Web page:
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Reduced grass cutting plan agreed - here's where it will start

PUBLISHED: 11:30 04 September 2019

Reduced grass cutting will take place in Saxmundham and Southwold - but grass verges will still be maintained. Picture: SU ANDERSON

Reduced grass cutting will take place in Saxmundham and Southwold - but grass verges will still be maintained. Picture: SU ANDERSON

Reduced cutting and chemical use on grass and hedges in two Suffolk towns is to get underway after proposals were given the green light.

James Mallinder, Conservative cabinet member for the environment at East Suffolk Council. Picture: EAST SUFFOLK COUNCILJames Mallinder, Conservative cabinet member for the environment at East Suffolk Council. Picture: EAST SUFFOLK COUNCIL

But East Suffolk Council's cabinet which has agreed the scheme has said it is not about cost-cutting or shirking responsibilities.

A pilot will begin through the 2020 growing season in Saxmundham and Southwold where the council will ask locals to feedback which areas of council-owned land they would like the grass cut less.

These will then see fewer cuts, and the use of herbicides and other chemicals reduced.

The council says it will encourage insects and pollinators.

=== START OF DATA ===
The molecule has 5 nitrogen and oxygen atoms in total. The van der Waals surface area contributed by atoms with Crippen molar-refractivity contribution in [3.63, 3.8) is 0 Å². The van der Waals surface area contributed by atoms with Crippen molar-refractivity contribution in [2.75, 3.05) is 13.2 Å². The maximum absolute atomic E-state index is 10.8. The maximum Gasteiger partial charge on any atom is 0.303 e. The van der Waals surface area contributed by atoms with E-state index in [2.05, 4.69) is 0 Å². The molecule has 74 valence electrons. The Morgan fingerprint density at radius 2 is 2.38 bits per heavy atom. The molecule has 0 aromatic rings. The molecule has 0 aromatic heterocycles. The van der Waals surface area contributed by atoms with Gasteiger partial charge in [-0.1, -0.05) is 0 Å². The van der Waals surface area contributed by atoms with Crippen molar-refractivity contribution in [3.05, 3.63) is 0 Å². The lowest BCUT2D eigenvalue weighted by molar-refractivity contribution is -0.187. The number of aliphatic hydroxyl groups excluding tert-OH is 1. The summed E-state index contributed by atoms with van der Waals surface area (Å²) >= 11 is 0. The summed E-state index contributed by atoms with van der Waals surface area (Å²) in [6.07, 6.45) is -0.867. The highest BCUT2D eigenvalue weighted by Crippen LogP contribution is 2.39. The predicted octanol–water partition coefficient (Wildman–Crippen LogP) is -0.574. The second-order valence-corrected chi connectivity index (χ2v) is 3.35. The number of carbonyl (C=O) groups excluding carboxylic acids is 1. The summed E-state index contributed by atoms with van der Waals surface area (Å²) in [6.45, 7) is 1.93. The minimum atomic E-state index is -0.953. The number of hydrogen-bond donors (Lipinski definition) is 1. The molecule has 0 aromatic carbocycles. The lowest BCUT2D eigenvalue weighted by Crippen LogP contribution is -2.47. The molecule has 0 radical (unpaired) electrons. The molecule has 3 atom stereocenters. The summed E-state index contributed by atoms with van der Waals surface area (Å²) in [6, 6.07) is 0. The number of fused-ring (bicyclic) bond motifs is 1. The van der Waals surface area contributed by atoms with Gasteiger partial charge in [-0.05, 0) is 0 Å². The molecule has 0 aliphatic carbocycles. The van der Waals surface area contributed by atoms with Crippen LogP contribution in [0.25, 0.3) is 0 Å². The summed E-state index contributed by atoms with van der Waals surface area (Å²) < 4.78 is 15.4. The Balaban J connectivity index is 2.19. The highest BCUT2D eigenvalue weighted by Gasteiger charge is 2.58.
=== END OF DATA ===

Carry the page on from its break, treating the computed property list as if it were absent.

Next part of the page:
Labour councillor Peter Byatt said he welcomed the initiative. Picture: ARCHANTLabour councillor Peter Byatt said he welcomed the initiative. Picture: ARCHANT

Key areas where growing would be inappropriate, such as roadside verges and football pitches among others, will continue to be maintained as normal.

Conservative cabinet member for environment James Mallinder said: "If we are cutting the grass less it doesn't mean there won't be any maintenance.

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"We want to do this because it will increase biodiversity, that will increase insects and pollinators, and visually it will look amazing.

"It's a really good forward step for the council - we are a council that walks the walk and talks the talk."

He added: "It's all about education and explaining what we are doing - this is not a cost-cutting exercise and we are not shirking our responsibilities as a council."

If the pilot proves successful, the plan is to roll it out across the rest of East Suffolk.

It is hoped a group of volunteers in each of the two towns will monitor the areas where wildlife is being encouraged to flourish.

Peter Byatt, leader of the Labour group at East Suffolk, said it was a "really welcome initiative," and added: "It's about going with the Greenest County and lessening the use of any weedkillers, and certainly looking to make sure when people are told about this they understand it."

The measure is the first to be introduced after the council declared a climate emergency in July, and vowed to be carbon neutral by 2030.

The cabinet also gave the green light at its meeting on Tuesday night for a cross-party environment task group to be formed, which will look at measures to cut carbon from the council's existing policies as well as come up with new ideas, which all councillors and staff will be invited to feed into.

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